Breast and cervical carcinoma mortality among women in the Appalachian region of the U.S., 1976-1996

Cancer. 2000 Oct 1;89(7):1593-602. doi: 10.1002/1097-0142(20001001)89:7<1593::aid-cncr25>;2-6.


Background: Previous studies have shown high cervical carcinoma mortality and increasing breast carcinoma mortality in the Appalachian region of the U.S. (which includes parts of 12 states and all of West Virginia). In the current study the authors report trends in breast and cervical carcinoma death rates among women in Appalachia for 1976-1996.

Methods: Death rates were calculated from information provided on death certificates and reported to the National Center for Health Statistics for Appalachian women and for women living elsewhere in the U.S. ("other U.S. women"). Trends were examined with joinpoint regression techniques overall and by age and race. Average annual mortality rates were calculated by state for 1992-1996 for each state's Appalachian and non-Appalachian areas.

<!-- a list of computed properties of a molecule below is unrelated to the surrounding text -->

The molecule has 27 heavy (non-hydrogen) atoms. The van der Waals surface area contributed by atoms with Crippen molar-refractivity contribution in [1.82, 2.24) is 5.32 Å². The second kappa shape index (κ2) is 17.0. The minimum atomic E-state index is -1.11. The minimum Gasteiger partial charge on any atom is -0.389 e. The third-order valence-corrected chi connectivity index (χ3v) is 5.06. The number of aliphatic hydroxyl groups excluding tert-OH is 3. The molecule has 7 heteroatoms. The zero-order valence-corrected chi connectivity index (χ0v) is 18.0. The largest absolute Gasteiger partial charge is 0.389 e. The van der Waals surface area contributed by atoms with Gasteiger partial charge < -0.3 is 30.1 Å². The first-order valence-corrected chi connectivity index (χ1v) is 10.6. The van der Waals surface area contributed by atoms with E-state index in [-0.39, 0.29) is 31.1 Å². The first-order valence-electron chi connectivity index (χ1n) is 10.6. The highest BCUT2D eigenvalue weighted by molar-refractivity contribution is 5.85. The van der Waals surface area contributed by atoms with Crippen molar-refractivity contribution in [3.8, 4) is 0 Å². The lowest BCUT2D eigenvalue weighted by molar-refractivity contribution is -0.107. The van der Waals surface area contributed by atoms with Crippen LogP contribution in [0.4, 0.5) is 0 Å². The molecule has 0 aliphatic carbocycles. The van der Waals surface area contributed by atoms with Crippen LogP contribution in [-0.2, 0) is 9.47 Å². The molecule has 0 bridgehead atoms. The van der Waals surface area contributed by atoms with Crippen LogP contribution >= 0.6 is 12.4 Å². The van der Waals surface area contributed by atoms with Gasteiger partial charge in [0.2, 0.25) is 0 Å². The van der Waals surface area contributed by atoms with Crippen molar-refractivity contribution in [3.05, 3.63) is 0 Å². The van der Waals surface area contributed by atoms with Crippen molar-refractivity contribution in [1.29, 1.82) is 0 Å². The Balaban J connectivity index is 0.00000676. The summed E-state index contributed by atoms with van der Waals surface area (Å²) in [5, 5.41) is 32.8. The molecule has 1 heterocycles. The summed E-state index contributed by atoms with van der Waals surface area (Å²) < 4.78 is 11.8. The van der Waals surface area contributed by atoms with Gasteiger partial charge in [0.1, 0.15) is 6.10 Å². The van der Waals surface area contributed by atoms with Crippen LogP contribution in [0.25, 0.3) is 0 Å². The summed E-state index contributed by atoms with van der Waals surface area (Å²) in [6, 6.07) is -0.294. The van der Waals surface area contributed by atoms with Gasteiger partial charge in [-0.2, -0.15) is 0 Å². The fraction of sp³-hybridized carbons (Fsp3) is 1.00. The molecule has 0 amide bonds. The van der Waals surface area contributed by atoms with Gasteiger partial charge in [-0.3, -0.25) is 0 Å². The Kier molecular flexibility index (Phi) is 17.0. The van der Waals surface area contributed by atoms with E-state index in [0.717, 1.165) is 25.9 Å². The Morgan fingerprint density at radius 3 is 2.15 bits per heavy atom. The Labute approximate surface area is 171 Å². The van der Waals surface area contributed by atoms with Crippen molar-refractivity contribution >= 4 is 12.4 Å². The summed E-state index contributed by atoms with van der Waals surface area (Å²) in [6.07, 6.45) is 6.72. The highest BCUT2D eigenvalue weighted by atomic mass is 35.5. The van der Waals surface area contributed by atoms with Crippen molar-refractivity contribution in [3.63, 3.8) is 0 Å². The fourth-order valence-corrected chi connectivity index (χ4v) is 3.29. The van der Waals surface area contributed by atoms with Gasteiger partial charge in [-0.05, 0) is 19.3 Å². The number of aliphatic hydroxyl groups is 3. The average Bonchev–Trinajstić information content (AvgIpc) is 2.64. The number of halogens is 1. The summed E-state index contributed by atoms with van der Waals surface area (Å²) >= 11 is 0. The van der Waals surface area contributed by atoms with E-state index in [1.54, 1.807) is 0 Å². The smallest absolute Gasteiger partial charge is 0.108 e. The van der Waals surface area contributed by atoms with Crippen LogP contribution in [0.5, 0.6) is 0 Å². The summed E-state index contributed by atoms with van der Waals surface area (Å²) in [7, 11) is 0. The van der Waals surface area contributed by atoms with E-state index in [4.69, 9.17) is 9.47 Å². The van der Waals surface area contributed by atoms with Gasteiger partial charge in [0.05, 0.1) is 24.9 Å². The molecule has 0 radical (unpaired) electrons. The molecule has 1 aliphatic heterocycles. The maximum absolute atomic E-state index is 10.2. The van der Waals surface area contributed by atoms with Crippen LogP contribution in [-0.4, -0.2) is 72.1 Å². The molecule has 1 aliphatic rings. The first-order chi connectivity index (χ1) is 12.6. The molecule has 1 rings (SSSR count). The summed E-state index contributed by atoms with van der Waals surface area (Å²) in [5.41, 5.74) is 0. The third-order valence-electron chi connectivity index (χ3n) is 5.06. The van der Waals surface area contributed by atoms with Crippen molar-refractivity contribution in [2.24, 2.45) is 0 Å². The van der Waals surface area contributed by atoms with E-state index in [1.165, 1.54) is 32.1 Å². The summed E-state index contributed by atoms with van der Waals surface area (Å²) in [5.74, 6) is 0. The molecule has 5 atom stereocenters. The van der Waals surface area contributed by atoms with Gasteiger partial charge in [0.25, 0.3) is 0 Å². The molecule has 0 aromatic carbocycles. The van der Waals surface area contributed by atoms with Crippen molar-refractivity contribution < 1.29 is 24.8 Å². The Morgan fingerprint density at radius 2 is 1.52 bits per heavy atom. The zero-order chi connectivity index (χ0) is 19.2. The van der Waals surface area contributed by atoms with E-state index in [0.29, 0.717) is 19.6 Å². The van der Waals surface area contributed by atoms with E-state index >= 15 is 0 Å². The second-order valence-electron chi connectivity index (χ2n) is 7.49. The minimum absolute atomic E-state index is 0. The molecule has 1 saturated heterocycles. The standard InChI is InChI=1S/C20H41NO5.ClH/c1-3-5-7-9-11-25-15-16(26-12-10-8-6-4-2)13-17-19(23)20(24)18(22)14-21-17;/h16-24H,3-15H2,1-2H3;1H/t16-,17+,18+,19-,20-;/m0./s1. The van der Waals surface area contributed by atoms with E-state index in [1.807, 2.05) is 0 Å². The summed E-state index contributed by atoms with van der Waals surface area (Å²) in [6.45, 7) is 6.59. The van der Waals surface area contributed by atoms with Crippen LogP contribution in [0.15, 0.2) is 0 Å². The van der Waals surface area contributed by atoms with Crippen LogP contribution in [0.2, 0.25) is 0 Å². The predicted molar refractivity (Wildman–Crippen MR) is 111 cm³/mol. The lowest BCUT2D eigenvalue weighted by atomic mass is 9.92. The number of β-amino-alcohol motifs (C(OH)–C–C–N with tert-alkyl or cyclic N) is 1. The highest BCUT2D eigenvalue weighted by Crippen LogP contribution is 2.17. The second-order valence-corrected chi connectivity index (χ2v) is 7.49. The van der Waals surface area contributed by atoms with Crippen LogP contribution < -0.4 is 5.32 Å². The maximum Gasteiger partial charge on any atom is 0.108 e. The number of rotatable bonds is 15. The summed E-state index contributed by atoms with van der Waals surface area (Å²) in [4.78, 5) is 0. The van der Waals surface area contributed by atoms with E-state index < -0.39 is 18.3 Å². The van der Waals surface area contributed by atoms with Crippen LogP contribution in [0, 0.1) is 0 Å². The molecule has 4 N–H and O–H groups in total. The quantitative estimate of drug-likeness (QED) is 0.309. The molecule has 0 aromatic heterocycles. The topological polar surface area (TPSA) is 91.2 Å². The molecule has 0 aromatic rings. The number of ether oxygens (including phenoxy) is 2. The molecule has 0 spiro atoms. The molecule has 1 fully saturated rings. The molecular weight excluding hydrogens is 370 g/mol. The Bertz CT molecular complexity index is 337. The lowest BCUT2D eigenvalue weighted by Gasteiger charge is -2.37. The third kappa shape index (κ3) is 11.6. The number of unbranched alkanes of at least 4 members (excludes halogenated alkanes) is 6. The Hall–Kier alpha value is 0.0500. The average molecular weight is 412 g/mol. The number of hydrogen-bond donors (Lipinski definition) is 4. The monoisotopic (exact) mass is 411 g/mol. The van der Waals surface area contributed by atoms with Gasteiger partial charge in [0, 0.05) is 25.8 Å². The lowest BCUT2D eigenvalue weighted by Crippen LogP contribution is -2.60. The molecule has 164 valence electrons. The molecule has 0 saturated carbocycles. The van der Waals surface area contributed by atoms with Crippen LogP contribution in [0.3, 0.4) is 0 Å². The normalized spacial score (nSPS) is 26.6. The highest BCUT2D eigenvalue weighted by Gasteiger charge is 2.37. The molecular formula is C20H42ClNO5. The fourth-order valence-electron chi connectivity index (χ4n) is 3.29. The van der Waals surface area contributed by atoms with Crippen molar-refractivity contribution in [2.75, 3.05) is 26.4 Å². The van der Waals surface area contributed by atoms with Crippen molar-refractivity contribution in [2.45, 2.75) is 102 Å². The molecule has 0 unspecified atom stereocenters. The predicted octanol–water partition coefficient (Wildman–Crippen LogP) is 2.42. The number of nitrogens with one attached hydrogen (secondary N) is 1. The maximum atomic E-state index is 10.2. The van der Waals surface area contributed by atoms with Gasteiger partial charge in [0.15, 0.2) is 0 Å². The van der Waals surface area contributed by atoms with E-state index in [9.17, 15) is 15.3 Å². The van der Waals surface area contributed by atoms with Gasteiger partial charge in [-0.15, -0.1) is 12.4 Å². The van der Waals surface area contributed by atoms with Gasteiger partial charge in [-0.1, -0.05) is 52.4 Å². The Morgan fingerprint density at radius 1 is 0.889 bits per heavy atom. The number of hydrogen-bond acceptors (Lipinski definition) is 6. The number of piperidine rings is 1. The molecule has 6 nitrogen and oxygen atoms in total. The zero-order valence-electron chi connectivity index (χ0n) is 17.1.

Results: Overall breast carcinoma mortality was lower among Appalachian women than among other U.S. women throughout the study period; however, after rates decreased among both groups in the 1990s, the difference appears to have narrowed. No such decline was observed for women age >/= 70 years. Overall cervical carcinoma mortality was higher among Appalachian women than among other U.S. women but decreased during the study period to rates closer to those for other U.S. women. No significant decrease was observed among women age < 50 years. Overall, for both black and white women, breast carcinoma mortality was lower and cervical carcinoma mortality higher among women in Appalachia compared with their counterparts elsewhere in the U.S. For both breast and cervical carcinoma, the average annual death rates (1992-1996) varied by geographic areas within the Appalachian states, but most differences were not significant.

Conclusions: Analysis of mortality trends in breast and cervical carcinoma may provide guidance for prevention and control activities to reduce premature mortality from these diseases.

MeSH terms

  • Adult
  • Age Factors
  • Aged
  • Appalachian Region / epidemiology
  • Breast Neoplasms / mortality*
  • Female
  • Humans
  • Mass Screening
  • Middle Aged
  • Retrospective Studies
  • Uterine Cervical Neoplasms / mortality*